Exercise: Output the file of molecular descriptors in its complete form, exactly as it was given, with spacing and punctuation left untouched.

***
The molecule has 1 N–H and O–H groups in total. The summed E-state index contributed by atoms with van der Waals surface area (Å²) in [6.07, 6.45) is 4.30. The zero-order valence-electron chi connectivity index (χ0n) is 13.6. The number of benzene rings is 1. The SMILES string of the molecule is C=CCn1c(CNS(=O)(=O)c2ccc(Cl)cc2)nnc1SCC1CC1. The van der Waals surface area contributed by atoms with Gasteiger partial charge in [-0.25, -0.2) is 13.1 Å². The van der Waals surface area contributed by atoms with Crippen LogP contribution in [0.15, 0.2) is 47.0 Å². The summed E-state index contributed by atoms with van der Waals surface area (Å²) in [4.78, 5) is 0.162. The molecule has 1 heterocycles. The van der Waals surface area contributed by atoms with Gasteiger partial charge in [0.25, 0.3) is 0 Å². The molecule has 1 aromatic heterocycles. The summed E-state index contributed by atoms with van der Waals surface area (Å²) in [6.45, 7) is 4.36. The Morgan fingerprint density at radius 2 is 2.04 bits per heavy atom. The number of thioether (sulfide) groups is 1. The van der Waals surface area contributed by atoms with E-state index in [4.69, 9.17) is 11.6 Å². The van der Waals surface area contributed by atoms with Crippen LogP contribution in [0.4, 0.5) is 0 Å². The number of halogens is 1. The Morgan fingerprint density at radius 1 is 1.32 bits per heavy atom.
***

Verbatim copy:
The molecule has 1 N–H and O–H groups in total. The summed E-state index contributed by atoms with van der Waals surface area (Å²) in [6.07, 6.45) is 4.30. The zero-order valence-electron chi connectivity index (χ0n) is 13.6. The number of benzene rings is 1. The SMILES string of the molecule is C=CCn1c(CNS(=O)(=O)c2ccc(Cl)cc2)nnc1SCC1CC1. The van der Waals surface area contributed by atoms with Gasteiger partial charge in [-0.25, -0.2) is 13.1 Å². The van der Waals surface area contributed by atoms with Crippen LogP contribution in [0.15, 0.2) is 47.0 Å². The summed E-state index contributed by atoms with van der Waals surface area (Å²) in [4.78, 5) is 0.162. The molecule has 1 heterocycles. The van der Waals surface area contributed by atoms with Gasteiger partial charge in [0.25, 0.3) is 0 Å². The molecule has 1 aromatic heterocycles. The summed E-state index contributed by atoms with van der Waals surface area (Å²) in [6.45, 7) is 4.36. The Morgan fingerprint density at radius 2 is 2.04 bits per heavy atom. The number of thioether (sulfide) groups is 1. The van der Waals surface area contributed by atoms with E-state index in [4.69, 9.17) is 11.6 Å². The van der Waals surface area contributed by atoms with Crippen LogP contribution in [0.4, 0.5) is 0 Å². The number of halogens is 1. The Morgan fingerprint density at radius 1 is 1.32 bits per heavy atom.